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Paper:

TR13-107 | 7th August 2013 09:54

Efficient Multiparty Protocols via Log-Depth Threshold Formulae

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Abstract:

We put forward a new approach for the design of efficient multiparty protocols:

1. Design a protocol for a small number of parties (say, 3 or 4) which achieves
security against a single corrupted party. Such protocols are typically easy
to construct as they may employ techniques that do not scale well with the
number of corrupted parties.

2. Recursively compose with itself to obtain an efficient n-party protocol which
achieves security against a constant fraction of corrupted parties.

The second step of our approach combines the player emulation technique of Hirt
and Maurer (J. Cryptology, 2000) with constructions of logarithmic-depth formulae
which compute threshold functions using only constant fan-in threshold gates.

Using this approach, we simplify and improve on previous results in cryptography
and distributed computing. In particular:

- We provide conceptually simple constructions of efficient protocols for Secure
Multiparty Computation (MPC) in the presence of an honest majority, as well
as broadcast protocols from point-to-point channels and a 2-cast primitive.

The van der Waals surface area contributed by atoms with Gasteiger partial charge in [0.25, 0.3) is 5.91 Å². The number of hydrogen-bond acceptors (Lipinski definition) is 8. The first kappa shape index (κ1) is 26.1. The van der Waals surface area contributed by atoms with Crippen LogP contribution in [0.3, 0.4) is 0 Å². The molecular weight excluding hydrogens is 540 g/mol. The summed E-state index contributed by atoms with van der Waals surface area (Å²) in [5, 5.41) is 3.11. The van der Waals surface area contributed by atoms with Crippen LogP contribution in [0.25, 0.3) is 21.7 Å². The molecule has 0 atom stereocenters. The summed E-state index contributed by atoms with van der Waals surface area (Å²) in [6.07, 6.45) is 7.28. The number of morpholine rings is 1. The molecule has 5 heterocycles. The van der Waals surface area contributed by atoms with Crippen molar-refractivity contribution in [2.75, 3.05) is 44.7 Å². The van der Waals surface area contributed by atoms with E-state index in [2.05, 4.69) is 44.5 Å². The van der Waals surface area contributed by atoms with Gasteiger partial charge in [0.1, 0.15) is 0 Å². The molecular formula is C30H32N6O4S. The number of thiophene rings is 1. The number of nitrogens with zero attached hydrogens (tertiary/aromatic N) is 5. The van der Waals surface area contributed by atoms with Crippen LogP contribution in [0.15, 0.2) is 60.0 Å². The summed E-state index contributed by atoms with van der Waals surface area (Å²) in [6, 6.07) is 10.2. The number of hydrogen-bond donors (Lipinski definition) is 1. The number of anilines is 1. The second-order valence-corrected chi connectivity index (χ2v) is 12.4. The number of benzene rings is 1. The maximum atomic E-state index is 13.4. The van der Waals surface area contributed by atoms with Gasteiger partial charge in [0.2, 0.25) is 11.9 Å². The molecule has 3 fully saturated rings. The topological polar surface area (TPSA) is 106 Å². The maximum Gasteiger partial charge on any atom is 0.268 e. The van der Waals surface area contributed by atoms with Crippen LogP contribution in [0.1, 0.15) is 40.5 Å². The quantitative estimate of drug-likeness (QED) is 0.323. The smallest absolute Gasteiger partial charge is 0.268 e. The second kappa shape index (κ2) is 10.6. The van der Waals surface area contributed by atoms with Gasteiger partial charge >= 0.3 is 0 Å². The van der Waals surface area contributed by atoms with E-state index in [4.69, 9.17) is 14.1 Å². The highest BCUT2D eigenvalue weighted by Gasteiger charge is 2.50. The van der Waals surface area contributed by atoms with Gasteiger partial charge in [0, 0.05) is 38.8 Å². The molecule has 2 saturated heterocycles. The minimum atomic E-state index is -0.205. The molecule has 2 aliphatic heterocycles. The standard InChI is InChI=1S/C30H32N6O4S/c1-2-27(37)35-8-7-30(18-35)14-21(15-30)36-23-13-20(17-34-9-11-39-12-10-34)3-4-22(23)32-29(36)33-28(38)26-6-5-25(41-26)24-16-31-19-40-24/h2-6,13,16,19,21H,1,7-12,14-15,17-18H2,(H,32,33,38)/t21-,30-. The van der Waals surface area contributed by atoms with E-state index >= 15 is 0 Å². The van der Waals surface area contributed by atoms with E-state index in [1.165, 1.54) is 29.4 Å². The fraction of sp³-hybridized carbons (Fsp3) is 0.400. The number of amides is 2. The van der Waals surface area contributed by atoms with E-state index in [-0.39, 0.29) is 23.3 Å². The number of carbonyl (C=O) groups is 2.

- We obtain new results on MPC over blackbox groups and other algebraic structures.

The above results rely on the following complexity-theoretic contributions, which
may be of independent interest:

- We show that for every integers j,k such that m = (k-1)/(j-1) is an integer,
there is an explicit (poly(n)-time) construction of a logarithmic-depth formula
which computes a good approximation of an (n/m)-out-of-n threshold function using
only j-out-of-k threshold gates and no constants.

- For the special case of n-bit majority from 3-bit majority gates, a non-explicit
construction follows from the work of Valiant (J. Algorithms, 1984). For this
special case, we provide an explicit construction with a better approximation than
for the general threshold case, and also an exact explicit construction based on
standard complexity-theoretic or cryptographic assumptions.



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